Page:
• It stimulates melanin production.
  • UV-B is the main cause of sunburn and some forms of skin cancer.


  • UV-C is short-wavelength UVR  (< 280 nm).
  • Solar UV-C is completely absorbed by the atmosphere and doesn’t reach the earth’s surface.
  • UV-C can be emitted by artificial sources of UVR, for example by welding arcs and mercury vapour lamps.
  • Although shorter wavelengths do not penetrate through the skin, UV-C has higher energy than UVB and injures the skin surface.
  • Exposure to UV-C can lead to severe but superficial sunburn.
Electromagnetic spectrum of visible and UV radiation and biologic effects on the skin

UV Index

The UV Index (UVI) is a measure of the strength of UVR causing erythema (sunburn). If UVI is > 10, it is extreme, and if it is < 3, it is low.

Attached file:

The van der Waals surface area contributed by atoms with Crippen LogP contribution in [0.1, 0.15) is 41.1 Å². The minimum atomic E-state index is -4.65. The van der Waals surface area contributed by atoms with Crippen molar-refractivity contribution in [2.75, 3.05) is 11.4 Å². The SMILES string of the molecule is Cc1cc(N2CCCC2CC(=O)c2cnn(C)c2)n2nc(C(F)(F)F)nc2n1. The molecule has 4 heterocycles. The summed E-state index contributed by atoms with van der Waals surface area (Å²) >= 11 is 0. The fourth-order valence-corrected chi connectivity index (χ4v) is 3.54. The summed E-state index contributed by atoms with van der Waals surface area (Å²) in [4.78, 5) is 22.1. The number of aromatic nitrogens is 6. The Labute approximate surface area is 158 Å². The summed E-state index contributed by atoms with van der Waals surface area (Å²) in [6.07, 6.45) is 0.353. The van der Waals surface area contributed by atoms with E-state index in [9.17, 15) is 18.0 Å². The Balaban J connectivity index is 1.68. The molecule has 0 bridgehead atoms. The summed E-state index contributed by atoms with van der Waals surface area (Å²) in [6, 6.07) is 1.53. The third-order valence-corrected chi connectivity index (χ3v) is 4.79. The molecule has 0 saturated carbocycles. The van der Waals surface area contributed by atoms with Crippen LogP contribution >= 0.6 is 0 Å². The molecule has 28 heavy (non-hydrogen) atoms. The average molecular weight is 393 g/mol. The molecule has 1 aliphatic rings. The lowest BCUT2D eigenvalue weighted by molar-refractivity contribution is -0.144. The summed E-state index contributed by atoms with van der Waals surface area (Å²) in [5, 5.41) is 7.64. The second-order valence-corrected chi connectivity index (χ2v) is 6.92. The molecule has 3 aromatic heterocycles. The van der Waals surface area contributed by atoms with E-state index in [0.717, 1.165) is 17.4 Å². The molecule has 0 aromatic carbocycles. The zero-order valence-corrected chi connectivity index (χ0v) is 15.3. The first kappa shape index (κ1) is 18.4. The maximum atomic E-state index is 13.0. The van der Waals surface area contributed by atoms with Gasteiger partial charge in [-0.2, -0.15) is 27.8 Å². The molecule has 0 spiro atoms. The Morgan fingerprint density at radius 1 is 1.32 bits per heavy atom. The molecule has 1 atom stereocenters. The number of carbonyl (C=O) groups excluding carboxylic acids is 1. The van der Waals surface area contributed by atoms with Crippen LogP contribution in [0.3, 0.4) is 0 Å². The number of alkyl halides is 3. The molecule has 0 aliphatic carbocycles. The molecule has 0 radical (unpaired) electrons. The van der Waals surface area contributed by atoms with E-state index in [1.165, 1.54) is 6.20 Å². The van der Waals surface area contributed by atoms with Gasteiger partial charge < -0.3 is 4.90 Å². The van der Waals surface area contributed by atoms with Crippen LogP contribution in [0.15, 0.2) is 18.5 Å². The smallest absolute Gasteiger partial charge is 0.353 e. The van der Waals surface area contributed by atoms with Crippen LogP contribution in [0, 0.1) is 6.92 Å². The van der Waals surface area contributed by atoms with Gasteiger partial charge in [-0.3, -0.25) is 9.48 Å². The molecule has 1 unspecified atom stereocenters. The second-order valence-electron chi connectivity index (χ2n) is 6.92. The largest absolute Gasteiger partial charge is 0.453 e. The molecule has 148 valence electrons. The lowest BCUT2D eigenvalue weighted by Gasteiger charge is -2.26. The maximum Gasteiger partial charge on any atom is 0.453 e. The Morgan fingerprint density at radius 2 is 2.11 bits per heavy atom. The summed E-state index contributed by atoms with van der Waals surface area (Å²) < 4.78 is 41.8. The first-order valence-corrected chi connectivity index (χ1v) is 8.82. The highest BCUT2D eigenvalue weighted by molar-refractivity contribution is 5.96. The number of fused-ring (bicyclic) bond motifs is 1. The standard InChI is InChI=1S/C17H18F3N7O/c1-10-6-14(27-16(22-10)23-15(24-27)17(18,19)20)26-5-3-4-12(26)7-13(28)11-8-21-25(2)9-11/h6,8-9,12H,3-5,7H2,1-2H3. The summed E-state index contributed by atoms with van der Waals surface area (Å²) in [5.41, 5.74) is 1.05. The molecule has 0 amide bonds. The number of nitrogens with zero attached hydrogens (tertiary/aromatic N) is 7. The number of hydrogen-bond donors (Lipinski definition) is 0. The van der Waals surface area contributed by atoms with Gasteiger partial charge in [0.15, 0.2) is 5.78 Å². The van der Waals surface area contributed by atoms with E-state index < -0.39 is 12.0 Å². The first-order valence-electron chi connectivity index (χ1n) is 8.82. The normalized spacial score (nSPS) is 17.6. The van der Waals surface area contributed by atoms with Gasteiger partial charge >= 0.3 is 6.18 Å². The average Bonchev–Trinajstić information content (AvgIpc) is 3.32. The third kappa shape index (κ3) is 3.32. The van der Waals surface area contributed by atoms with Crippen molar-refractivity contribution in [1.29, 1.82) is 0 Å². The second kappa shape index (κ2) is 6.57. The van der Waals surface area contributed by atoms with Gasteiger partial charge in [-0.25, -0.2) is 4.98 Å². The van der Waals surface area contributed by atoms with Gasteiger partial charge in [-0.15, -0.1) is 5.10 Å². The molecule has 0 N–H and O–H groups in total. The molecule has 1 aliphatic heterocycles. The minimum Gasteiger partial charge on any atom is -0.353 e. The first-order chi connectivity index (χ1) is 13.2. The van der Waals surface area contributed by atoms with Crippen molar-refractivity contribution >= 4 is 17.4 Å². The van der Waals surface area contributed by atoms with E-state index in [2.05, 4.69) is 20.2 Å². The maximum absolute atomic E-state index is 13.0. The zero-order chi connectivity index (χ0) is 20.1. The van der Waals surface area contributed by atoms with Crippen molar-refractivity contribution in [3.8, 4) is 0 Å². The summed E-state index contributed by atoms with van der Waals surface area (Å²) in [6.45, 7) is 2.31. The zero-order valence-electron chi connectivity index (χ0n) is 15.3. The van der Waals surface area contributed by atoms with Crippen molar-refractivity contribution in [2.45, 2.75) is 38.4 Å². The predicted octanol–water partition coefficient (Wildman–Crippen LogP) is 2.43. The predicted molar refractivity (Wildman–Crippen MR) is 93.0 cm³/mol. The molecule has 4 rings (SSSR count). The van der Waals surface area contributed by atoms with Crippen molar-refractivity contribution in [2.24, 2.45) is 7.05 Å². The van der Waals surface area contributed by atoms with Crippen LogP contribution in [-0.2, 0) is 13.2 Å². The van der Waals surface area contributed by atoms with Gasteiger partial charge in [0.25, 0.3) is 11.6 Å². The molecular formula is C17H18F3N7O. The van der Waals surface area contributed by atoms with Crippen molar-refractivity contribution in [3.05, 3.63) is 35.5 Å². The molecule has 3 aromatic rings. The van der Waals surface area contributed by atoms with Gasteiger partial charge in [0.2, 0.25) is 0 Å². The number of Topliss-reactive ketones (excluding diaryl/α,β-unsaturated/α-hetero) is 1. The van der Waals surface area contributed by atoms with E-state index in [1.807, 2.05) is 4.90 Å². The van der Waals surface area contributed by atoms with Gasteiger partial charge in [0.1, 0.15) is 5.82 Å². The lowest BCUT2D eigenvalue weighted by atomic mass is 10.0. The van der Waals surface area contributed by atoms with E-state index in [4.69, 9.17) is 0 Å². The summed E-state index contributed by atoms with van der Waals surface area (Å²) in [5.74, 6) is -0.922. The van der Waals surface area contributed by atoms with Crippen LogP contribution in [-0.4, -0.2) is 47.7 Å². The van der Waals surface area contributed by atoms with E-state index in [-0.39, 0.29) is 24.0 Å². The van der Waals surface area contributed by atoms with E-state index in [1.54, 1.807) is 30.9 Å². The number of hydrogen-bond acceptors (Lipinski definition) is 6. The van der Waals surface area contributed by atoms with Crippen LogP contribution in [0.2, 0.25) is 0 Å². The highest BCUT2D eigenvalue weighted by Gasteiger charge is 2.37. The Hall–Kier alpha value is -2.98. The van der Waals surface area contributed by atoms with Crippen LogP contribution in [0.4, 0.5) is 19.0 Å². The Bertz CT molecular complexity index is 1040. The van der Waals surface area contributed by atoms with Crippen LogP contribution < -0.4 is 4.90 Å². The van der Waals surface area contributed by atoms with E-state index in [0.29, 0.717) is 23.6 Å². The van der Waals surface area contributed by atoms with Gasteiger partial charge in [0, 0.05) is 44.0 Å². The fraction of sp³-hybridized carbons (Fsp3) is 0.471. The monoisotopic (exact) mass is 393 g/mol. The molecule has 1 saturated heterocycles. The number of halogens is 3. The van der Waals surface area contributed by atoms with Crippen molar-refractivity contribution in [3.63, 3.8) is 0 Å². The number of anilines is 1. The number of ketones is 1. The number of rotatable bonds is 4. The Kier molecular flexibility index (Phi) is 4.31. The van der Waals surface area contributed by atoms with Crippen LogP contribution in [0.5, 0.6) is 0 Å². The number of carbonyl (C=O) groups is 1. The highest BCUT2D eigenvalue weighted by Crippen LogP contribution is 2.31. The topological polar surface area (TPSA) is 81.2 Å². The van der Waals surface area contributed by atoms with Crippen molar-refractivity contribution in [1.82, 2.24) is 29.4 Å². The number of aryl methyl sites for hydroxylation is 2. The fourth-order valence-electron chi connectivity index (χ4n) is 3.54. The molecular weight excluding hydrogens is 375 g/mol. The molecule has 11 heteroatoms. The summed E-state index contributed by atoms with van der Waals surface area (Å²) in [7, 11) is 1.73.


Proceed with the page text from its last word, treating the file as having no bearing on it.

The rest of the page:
Factors that result in greater exposure to ultraviolet radiation

The UVI is higher, that is, UV radiation is more intense closer to the equator compared to longer latitudes, as the sun is overhead so the distance to reach the earth is shorter.  UV levels are also greater:

  • During the summer months and during the middle of the day, when the angle of the sun is smallest
  • At higher altitude, when the atmosphere is thinner
  • On a clear day compared to a cloudy day or where the atmosphere is polluted
  • Around reflective surfaces such as snow, sand, grass, or water
  • In the Southern hemisphere compared to the Northern hemisphere, as sun-earth separation is less
    • Relative to the Northern Hemisphere, New Zealand is exposed to 40% higher peak UVI at commensurate latitudes
  • If the ozone layer is depleted.

The NIWA Lauder ozone measurements show seasonal and annual climatological variability. Ozone column amounts are measured in Dobson Units (DU), where 1 DU = 2.69 x 1016 molecules/cm2.

Ozone variation in 2016 in Lauder, New Zealand